Predominantly PMs’ OKRs are devoted towards increasing the developer activation rate and making sure the time to activation is decreased. Since devs could stay in a single funnel stage for days or longer, it’s important to track both the conversion rate for each step, and also the time it takes to reach the next step.
If the normal sales cycle is 90 days, the PMs like to look at the quartiles: what's the fiftieth quartile doing, what’s the seventy-fifth quartile doing, and then they use that as a proxy to determine how useful are their SDKs and documentation.
Once the API is adopted, PMs want to see usage increase leading to a paid plan, a highlighting of popular endpoints and an ability to identify missing features. At this stage the buying motion of the customer bifurcates depending on their company size: large enterprises or SMBs/startups.
For the most part, the majority of developers are asked by their leadership to evaluate the API product as a possibility. Somethings they create a developer org and try out all of the features. And then when their company decides to sign on the dotted line, they actually end up provisioning a separate account. Mapping of the developer org to the paid, and tying the revenue accounts in Salesforce, is not always super clear. So instead of trying to solve that mapping problem, PMs sometimes just focus on more adoption, since adoption is a really good proxy for whether or not customers are going to use the product.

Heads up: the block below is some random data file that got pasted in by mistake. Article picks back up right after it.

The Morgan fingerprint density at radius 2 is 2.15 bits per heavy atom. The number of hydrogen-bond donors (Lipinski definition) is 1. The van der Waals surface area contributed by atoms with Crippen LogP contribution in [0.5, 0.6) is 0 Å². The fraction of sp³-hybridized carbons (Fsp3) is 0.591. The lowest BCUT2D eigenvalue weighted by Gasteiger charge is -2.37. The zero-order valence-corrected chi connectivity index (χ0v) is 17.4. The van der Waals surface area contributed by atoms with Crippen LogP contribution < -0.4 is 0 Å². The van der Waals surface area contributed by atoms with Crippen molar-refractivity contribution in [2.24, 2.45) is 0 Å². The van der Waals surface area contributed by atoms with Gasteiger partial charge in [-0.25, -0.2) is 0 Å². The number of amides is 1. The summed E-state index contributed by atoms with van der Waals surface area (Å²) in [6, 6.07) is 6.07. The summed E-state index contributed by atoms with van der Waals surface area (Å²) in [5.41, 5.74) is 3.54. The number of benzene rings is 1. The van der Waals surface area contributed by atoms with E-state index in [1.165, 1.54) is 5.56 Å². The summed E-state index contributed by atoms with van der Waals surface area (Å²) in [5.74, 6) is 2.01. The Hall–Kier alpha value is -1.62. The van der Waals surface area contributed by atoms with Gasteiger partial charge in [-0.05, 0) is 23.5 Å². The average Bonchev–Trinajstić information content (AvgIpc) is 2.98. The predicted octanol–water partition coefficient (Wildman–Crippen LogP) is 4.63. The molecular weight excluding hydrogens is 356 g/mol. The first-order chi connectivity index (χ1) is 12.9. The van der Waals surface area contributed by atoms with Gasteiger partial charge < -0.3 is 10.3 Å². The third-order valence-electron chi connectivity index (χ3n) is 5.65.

Most companies see utility in tracking activity in the user facing console to help grow usage and engagement. When customers are signing up, configuring their account, managing which APIs are available, or switching on and off features, they go through the management web interface. If your API monitoring tool is not user-centric (i.e. it doesn’t have the ability to drill down into the API call and identify which user and company it’s attributed to), then PMs have to deploy analytics tools like Heap or Google Analytics 360. These tools are then configured to associate users on the web interface with the API calls others in their organizations might be making.